FRANKFORT (Feb. 23, 2017)–The mild weather this winter has many thinking it will be an early spring across Kentucky.
The earlier the better for anglers, who by late February are like sprinters on their marks waiting for the starter’s pistol to fire.
Some of the best fishing of the year is right around the corner. The new license year is too. It starts March 1.
For $20, an annual resident Kentucky fishing license serves as a ticket to good fishing opportunities, but also as an investment.
“We do not receive any General Fund money from the state,” said Jeff Ross, assistant director of the Fisheries Division at the Kentucky Department of Fish and Wildlife Resources. “Our funding comes from the sale of fishing licenses and permits and matching federal funds.”
Each year, the funding goes toward everything from the scientific assessment of fish populations, habitat improvement work, fishing and boating access, and the production of millions of sport fish and fry by the Minor Clark Fish Hatchery near Morehead and the Pfeiffer Fish Hatchery near Frankfort. Kentucky Fish and Wildlife stocks hatchery-raised fish in the more than 40 lakes enrolled in the Fishing in Neighborhoods (FINs) program and utilizes them to support fish populations in larger lakes, rivers, and streams.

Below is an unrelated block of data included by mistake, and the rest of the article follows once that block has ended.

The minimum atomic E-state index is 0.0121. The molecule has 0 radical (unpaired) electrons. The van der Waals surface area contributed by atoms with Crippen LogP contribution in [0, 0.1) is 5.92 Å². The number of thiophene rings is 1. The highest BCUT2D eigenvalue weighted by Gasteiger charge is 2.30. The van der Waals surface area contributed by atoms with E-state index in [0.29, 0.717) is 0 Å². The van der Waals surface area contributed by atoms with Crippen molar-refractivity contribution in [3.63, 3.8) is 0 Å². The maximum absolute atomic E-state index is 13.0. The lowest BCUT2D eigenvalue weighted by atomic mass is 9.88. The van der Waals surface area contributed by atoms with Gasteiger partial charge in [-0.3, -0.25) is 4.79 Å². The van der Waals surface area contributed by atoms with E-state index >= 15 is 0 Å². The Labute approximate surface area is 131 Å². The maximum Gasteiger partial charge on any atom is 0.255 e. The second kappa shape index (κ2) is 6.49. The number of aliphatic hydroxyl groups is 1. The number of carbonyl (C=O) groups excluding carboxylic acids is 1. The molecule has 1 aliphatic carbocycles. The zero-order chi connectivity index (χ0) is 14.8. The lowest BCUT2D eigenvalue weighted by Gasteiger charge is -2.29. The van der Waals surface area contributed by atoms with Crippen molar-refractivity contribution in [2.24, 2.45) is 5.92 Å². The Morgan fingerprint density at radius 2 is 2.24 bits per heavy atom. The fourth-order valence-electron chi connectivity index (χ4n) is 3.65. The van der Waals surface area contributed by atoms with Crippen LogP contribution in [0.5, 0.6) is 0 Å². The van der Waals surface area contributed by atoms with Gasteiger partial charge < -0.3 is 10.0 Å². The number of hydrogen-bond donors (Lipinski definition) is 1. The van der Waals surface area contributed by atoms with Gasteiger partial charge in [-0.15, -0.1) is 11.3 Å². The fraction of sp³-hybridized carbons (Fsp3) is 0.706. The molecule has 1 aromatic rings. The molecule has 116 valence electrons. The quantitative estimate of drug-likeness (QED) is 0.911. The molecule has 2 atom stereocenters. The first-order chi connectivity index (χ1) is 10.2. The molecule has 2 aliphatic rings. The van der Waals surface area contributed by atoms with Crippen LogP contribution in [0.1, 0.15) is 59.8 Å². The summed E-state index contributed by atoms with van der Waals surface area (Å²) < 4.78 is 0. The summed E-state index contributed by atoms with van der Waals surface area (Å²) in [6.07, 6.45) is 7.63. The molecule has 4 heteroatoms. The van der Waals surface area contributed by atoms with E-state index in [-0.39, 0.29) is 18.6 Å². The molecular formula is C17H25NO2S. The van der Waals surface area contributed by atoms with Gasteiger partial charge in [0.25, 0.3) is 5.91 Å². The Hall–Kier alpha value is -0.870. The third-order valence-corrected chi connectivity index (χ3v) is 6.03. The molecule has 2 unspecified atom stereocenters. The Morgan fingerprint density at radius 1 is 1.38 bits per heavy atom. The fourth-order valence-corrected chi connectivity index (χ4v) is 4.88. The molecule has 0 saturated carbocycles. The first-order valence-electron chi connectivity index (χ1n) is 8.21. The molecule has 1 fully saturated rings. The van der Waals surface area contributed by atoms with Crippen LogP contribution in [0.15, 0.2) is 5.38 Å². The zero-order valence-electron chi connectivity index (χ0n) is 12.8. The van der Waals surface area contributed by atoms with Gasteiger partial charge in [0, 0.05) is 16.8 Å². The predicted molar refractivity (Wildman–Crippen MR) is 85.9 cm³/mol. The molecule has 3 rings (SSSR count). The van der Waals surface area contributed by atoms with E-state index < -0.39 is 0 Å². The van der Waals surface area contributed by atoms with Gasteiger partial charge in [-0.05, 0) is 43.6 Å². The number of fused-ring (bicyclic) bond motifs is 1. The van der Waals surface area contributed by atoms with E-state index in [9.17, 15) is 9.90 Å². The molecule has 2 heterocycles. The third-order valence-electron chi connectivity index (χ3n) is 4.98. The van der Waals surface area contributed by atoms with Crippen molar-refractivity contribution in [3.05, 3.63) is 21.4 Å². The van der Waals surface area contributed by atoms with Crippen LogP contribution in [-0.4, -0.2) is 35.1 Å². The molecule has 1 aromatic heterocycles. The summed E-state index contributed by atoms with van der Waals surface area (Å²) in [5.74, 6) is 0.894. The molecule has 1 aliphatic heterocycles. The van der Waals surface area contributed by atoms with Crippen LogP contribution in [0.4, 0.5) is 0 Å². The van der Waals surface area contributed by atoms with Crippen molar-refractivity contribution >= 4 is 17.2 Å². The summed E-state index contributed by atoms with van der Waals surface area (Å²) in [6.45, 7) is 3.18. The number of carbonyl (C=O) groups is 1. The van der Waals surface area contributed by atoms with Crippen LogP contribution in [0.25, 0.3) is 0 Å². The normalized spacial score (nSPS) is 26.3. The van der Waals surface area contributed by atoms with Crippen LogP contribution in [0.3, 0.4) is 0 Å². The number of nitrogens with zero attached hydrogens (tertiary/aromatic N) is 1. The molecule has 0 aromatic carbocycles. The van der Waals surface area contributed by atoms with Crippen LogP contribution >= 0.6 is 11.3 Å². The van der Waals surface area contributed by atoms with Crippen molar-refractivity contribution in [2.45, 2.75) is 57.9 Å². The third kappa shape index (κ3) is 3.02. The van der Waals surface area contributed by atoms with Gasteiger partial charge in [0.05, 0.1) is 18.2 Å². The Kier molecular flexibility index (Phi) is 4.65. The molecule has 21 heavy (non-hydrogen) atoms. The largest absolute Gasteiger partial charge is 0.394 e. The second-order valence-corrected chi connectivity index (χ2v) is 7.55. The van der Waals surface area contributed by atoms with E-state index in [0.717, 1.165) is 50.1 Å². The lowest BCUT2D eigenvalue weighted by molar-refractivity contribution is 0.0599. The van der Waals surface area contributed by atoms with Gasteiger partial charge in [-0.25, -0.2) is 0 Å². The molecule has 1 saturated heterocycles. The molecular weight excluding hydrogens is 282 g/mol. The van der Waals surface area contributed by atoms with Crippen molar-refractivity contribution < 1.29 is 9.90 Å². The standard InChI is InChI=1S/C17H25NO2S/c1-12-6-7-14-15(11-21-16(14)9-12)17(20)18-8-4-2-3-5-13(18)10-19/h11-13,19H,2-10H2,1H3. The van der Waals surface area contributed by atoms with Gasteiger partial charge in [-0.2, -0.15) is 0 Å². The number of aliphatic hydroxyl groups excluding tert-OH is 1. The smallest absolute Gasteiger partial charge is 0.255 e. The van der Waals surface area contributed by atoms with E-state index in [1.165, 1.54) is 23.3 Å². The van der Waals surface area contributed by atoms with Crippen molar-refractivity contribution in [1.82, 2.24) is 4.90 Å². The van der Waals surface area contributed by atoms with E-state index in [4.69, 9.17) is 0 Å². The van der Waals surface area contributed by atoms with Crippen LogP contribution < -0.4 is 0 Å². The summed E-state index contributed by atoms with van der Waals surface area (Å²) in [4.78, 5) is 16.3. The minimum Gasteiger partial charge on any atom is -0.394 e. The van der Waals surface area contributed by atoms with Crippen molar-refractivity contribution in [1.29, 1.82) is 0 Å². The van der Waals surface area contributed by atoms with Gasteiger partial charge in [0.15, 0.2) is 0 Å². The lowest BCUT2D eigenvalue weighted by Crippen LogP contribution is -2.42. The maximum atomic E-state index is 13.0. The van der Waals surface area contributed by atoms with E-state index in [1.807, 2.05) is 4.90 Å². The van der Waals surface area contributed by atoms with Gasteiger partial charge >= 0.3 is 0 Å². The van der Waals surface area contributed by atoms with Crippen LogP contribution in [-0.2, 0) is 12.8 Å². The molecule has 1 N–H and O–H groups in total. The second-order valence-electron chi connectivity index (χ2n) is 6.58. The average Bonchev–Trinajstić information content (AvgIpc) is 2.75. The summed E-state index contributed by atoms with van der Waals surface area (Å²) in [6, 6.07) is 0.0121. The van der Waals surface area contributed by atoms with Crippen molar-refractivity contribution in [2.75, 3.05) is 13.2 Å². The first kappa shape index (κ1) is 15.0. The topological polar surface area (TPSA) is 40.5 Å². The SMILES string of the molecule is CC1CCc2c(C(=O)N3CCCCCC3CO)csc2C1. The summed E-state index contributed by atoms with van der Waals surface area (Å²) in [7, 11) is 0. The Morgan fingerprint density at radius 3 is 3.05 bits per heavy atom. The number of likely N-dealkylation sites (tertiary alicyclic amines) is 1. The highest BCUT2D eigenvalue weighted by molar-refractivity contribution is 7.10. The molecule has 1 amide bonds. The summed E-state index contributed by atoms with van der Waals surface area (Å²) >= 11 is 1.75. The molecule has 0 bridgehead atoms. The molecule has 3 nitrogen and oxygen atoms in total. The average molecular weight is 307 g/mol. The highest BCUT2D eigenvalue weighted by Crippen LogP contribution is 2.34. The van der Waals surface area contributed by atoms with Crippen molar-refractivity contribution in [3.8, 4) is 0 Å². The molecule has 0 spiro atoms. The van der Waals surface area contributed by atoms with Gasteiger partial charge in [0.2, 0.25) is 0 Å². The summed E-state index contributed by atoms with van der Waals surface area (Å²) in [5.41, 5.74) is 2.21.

“It’s a user pay, user benefit system that pretty much funds everything we do directed at sport fish,” Ross said.
Licenses and permits are sold online at fw.ky.gov, by phone at (877) 598-2401, or in person at various locations across the state. A list of license vendors is available on Kentucky Fish and Wildlife’s website. If you intend to buy a 2017-18 license before the current license year ends at the end of the month, be sure to select the appropriate license year at the time of purchase.
Buying the sportsman’s license at the outset of a new license year maximizes its value. Available to Kentucky residents only, it bundles a combination hunting and fishing license, spring and fall turkey permits, statewide deer permit, state migratory game bird-waterfowl permit, and trout permit. It is an exceptional value at $95. The resident senior and disabled combination licenses include the same license and permits as the resident sportsman’s license plus additional deer permits. Anglers who intend to keep trout or plan to fish the Cumberland River below Wolf Creek Dam must buy a $10 trout permit, unless they are license exempt.
Looking to try a new fishing hole this spring? Kentucky Fish and Wildlife’s website can help. Start on its homepage and click the “Fish” tab, then select “Find a Place to Fish” from the dropdown menu. The “Find a Place to Fish” page features a slew of links under “Fishing Resources.”
The “Fishing and Boating Access Sites” search page offers the ability to filter results by location, waterbody type, access type, and fish species. Pair the results with a glance at the maps provided through “Lakes with Fish Attractors” page to determine the location of fish attractors.